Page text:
I bought a Mountain Equipment Primaloft belay jacket this winter and it seems to do a perfectly adequate job.
However the most important factor in buying synthetic jackets is that no animals are abused in their production which is more that can be said for down clothing. Apparently plucking of live birds is practiced by some down suppliers, which as one can imagine is extremely painful and stressful for the birds. Wouldn't it be great to end the abuse and slaughter of all factory farmed ducks and geese. Choose synthetic over down clothing !
Sounds like the subject would make an informative and worthwhile article Sarah ?
Sarah Stirling - on 05 Apr 2011
In reply to Frank Thompson: Thanks, an interesting point. This video of live plucking made me wince (poor quality but you get the gist): http://www.all-creatures.org/articles/video-plucking.html . 'Mulesing' of Merino sheep is similarly unpleasant and still practiced by some suppliers also I believe - mentioned that in this base layer review http://www.ukclimbing.com/gear/review.php?id=3250.

Sarah
Etak - on 05 Apr 2011
In reply to Sarah Stirling-Assistant Editor: that is the first review in years i have been able to read to the end of - actually interesting to read and gave an opinion as opposed to the usual "its all good please keep sending us nice free stuff" type reviewing (not exclusive to UKC)

thanks sarah
Sarah Stirling - on 06 Apr 2011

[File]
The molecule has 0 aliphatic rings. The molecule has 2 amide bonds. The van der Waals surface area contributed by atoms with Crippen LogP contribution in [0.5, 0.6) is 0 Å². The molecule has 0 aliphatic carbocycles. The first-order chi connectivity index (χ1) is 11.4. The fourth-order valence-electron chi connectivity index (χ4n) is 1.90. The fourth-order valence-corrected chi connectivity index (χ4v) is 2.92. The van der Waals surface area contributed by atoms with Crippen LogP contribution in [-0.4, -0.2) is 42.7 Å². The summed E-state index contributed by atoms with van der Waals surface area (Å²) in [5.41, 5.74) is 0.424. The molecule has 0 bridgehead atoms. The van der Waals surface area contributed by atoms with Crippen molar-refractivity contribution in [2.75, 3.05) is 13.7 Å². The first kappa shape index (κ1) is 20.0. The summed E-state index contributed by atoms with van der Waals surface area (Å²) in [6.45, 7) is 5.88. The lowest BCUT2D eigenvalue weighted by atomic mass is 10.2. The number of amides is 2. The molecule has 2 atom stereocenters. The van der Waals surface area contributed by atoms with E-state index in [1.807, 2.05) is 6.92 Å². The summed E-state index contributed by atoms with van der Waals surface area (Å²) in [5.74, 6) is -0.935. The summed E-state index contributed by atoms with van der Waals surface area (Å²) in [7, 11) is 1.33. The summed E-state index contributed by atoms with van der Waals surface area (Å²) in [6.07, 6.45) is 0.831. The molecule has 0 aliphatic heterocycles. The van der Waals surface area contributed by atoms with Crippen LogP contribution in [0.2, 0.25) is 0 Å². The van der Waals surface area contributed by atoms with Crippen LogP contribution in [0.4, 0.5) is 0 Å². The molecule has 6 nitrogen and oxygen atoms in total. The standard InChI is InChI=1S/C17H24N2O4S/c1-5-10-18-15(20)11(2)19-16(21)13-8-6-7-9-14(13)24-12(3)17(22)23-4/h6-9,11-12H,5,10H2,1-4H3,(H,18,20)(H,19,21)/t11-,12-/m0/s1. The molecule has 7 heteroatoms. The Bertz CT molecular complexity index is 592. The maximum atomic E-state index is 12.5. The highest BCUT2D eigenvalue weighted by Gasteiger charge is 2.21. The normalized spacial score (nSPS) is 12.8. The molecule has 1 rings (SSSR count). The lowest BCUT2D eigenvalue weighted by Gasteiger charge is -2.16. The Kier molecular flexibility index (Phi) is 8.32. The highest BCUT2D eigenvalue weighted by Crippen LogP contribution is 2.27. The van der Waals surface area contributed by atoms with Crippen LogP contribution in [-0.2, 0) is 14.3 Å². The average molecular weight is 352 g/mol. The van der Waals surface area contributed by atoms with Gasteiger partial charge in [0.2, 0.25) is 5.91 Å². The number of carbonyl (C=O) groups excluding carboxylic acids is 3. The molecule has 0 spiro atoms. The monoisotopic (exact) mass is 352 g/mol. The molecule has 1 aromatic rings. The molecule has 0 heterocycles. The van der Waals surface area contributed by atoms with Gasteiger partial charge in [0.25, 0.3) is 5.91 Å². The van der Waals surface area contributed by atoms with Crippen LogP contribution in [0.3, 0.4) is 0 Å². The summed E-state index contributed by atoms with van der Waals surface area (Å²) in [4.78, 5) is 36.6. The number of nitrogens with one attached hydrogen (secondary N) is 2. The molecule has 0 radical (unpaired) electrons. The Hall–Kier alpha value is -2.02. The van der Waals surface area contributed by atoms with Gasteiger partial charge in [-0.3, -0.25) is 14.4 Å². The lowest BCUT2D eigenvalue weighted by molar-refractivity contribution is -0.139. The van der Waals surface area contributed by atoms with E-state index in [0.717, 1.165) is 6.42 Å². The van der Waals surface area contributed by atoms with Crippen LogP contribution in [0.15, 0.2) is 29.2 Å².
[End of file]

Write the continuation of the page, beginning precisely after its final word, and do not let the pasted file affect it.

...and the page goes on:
In reply to Etak: Thanks, I'm glad you liked it :)
SGD - on 06 Apr 2011
In reply to UKC Gear: Thanx for this Sarah. Perfect timing. It just so happens my g/f has just started looking for a primaloft so this review was spot on. She's tried all but the Rab and really likes the redpoint optimus but doesn't seem to be able to get it in any colour other than black in a medium?? Any suggestions as to where to find a blue one in medium would be greatly appreciated?? :)
Sarah Stirling - on 12 Apr 2011
In reply to SGD: I'm sorry you can't find it in blue/medium ... I guess you've searched around online, not sure if this TNF store locator is any help ... http://uk.thenorthface.com/tnf-uk-en/storelocator/location/results/

Sarah
SGD - on 12 Apr 2011
In reply to Sarah Stirling-Assistant Editor: Hiya Sarah. Yeh we have - nevermind we will keep on searching. Once again thanx for a very informative review :)
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nufkin - on 12 Apr 2011
In reply to Frank Thompson:
> (In reply to UKC Gear)
> [...]

> However the most important factor in buying synthetic jackets is that no animals are abused in their production which is more that can be said for down clothing. Apparently plucking of live birds is practiced by some down suppliers, which as one can imagine is extremely painful and stressful for the birds. Wouldn't it be great to end the abuse and slaughter of all factory farmed ducks and geese. Choose synthetic over down clothing !

I don't wish to trivialise the abuse of down-providing birds, but it seems to be possible to favour brands that at least proscribe the use of live-plucked down (Rab and PHD, for example, both state that they don't use 'abusive' down) rather than having to avoid down altogether. It's still a better insulator than the synthetic alternatives, after all, and there's arguably an ethical case against using petroleum-derived materials.